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Wenda Gu: the green house

Hood Quarterly, summer 2007
Juliette Bianco, Assistant Director

Art is a conversation between its maker and the beholder, whether across millennia or in the here and now. Artists working today, of course, must negotiate along with the rest of us, in “real time,” life in the twenty-first century. Their work is not a window into the past but a mirror of the world we inhabit. Avant-garde artist Wenda Gu was born in China in 1955 and was a Red Guard member who painted revolutionary posters during Mao’s Cultural Revolution. His first solo exhibition was shut down by the Chinese authorities before it ever opened. He moved to the United States in 1987 yet maintains his Chinese citizenship, living and working between the two continents. He chooses to tell his story in hair—our hair.

This summer, the Hood Museum of Art and the Dartmouth College Library unveil a major site-specific work of art by Wenda Gu that has been over a year in the making. It is the latest in the artist’s thirteen-year global conceptual human hair sculpture series, united nations. An eighty-by-thirteen-foot hair screen titled the green house will fill the main hall of Baker Library, the physical and intellectual heart of the campus. Created for Dartmouth, the sculpture is made of the hair of thousands of Dartmouth and regional community members. Last spring and summer, Hood staff collected hair from local salons and two “hair drives.”  An estimated 42,350 haircuts resulted in the accumulation of 430 pounds of hair, which was shipped to the artist’s Shanghai studio. The artist has combined it with brightly dyed hair from other parts of the world, fashioning a monument that is local in origin and global in conception.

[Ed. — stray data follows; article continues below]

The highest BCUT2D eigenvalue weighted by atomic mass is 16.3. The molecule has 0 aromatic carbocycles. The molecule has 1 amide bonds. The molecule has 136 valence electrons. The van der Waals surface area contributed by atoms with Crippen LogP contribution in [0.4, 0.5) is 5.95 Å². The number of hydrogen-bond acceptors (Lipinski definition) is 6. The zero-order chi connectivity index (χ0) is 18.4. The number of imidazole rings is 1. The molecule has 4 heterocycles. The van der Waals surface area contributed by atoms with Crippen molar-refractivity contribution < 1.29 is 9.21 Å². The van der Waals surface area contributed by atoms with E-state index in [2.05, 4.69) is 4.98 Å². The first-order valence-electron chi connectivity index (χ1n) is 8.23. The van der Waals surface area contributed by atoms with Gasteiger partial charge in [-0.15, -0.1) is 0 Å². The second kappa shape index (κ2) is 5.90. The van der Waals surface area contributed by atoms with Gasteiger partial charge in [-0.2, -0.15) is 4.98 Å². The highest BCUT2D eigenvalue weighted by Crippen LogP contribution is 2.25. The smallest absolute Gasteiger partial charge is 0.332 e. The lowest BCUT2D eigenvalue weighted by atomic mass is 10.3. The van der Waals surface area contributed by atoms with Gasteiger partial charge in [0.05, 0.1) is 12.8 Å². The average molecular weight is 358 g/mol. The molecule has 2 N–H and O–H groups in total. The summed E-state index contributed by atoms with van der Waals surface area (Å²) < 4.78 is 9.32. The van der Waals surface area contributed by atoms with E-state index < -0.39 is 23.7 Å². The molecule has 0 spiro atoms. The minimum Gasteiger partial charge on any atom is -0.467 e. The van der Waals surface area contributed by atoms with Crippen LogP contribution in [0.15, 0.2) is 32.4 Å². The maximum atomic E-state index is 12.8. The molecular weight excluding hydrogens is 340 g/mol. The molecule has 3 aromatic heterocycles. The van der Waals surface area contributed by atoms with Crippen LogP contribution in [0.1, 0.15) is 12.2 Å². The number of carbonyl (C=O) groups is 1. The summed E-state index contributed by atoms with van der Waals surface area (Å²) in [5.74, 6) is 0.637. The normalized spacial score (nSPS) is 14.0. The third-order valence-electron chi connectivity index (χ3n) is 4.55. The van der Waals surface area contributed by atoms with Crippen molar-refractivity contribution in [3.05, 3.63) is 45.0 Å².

Wenda Gu’s united nations sculptures arise from his dream that through his art he might unite humanity and encourage international understanding: “The united nations art project is committed to a single human body material—pure human hair. Hair is a signifier and metaphor extremely rich in history, civilizations, science, ethnicity, timing, and even economics. [It] becomes the great human ‘hairitage.’” Wenda Gu’s sculpture at Dartmouth will be a powerful statement about the living, human dimension of globalization and the diversity represented by our own community. The hair screen is accompanied in Berry Library by a five-mile-long hair braid in twelve neon colors representing all of the countries of the world currently recognized by the United Nations.

The green house involved an extraordinary number of people from every racial, social, and economic background at Dartmouth and in the surrounding community, all united in a symbolic kinship by the simple fact that the hair they left on the floor of a salon or barbershop is now remade as a work of art. This sculpture realizes a very special and particular integration of students, faculty, staff, and community members, young and old, and signals that art can be a truly powerful catalyst for community dialogue. It will grow beyond personal, state, or national boundaries in its final form to show us—through innovative artistic provocation—how we all might fit together in the world’s great cultural, racial, and spiritual tapestry.

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